It is not yet certain what is on the menu for Thanksgiving dinner. What is certain is I will use ‘some of the good china’ on which to serve it.

I don’t remember anymore how many patterns of china lurk in the cupboards at La Casa de Spo. All I know is we have heaps. The storage shelves are full up with the stuff. [1] When Someone and I moved in together, we each brought to the relationship our dinnerware. I had one; Someone had several. Whenever one of his female relations died it looks like he got their china. [2] There is his, mine, theirs – and ours. ‘Ours’ is a Spo(de) Christmas pattern which I drag out hohoho during the holiday season.

The Spo Spode-ware

I am of the generation (perhaps the last one) who believed having a sophisticated set of chinaware is a necessity. How else would one entertain twelve of your nearest and dearest on Sunday for family dinners or on Saturday night for those lavish gay dinner parties? Yeah, me neither. That sort of thing never happens. So the china sits, unused, in the cupboards, waiting for Godot. [3]

On the positive, we have lots of lovelies. Someone’s two main patterns are interchangeable to mix and match, while mine is a basic plate of bone white with a dark green border and a golden rim. Once upon a time I bought a soup tureen. It is as deep as Lake Michigan and quite splendid-looking, but it has never been used. Sometimes, out of whimsy, I fancy getting it out along with various other pieces, just to use them. Perhaps I could use the sugar bowl and cream set, or the salad plates. That would be fun – until I remember neither one of us uses cream or sugar and the fussy plates need to be washed by hand, which is tedious.

There is some sort of metaphor going on here. The everyday plates and cutlery- plain, white, and a bit chipped [4] do all the dirty work while the elegant stuff sits up high, unused and somewhat useless. I suppose we could get rid of it all, but who wants this sort of stuff nowadays? Goodwill has become snippety about donations of crystal, silver, and china. They could fill their bins with ours and others discards.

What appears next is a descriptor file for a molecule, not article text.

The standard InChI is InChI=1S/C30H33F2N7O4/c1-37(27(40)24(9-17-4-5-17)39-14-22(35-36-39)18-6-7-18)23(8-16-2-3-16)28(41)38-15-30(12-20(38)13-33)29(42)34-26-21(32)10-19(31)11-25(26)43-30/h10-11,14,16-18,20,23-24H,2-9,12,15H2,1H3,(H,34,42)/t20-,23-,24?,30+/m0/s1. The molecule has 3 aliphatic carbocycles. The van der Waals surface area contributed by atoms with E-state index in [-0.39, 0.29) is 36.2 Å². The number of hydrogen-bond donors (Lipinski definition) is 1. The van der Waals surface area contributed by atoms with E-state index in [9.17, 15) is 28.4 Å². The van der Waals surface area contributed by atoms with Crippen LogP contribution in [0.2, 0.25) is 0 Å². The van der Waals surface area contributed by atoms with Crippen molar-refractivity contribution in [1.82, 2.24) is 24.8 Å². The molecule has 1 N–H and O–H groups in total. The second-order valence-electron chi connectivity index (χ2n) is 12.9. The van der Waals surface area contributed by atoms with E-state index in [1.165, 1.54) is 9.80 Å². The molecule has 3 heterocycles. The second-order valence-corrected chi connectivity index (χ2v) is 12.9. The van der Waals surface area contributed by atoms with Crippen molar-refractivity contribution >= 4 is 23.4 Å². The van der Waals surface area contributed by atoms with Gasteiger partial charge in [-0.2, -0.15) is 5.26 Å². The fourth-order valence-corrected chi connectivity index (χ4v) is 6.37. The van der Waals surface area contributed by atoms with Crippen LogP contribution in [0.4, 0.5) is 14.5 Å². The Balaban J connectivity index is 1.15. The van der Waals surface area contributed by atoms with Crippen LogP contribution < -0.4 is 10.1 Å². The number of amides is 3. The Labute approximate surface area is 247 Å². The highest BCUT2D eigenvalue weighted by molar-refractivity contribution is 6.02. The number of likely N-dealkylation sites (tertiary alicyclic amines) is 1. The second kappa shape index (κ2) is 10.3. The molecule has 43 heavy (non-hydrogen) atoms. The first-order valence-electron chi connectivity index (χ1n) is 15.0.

I haven’t yet mentioned the vast hoard of silverware we have, quite fancy with the initials of several dead relations engraved upon their handles. I’ve hidden it all away lest prowlers break in and steal it, but nowadays they go for electronics, not salad forks, and besides I’ve forgotten where I hid them. [5]

Admittedly it is fun to use the elegant items, these lofty but high-maintenance dishes. We may not be having an elegant meal [6] but it can be served elegantly – just this once. The other day I found a jar of mushroom gravy in the pantry. I don’t remember how it got there, or what it was supposed to be used for, but this would be a good economical food-push for next Thursday, lovingly served in a granny-ware gravy bowl.

I would love to hear from the Spo-fans about your china. Do you have some/any/lots? Do you use it and how often? Spo-fans of the female persuasion: how do your descendants feel about getting the family china someday?

[1] The cupboards in the living room area look like they are beginning to separate from the wall. Like global warming, we could do something about this before it is too late or we can wait until we have to, which may be too late. I imagine coming home some day to find them and their contents all over the living room floor, a horrible heap of broken china and glassware. One reason I don’t get on top of this pending disaster as there is a part of me that hopes for just that will happen.

[2] Someone once served dessert on his grandmother’s china to some business associates whom he had invited over for supper. His boss made the remark the gold-gilded flowery plates ‘looked quite granny’. It was less-than-tactful but it wasn’t wrong.

[3] Not too long ago an elderly relation of mine was bewildered her grandniece’s wedding wish list didn’t include ‘her pattern’. I pointed out the 20ish old young woman didn’t have any pattern as she doesn’t want any. Auntie was appalled. “Some day, all this will be yours!” say grandmothers to their granddaughter who probably cringe at the notion.

[4] Like my men.

[5] The Car Key Gnomes or the Cup Sprites have done a fine job here that even I can’t find the silverware. If I ever I find the stuff I plan on melting it down for the metal, while feeling horribly guilty in the process.

[6] It looks like dinner will be a simple bird with oh-so-practical mashed potatoes (we have spuds that need using) and some Brussel sprouts. I plan to make the sprouts kung-pao style. Food without spice is dull indeed.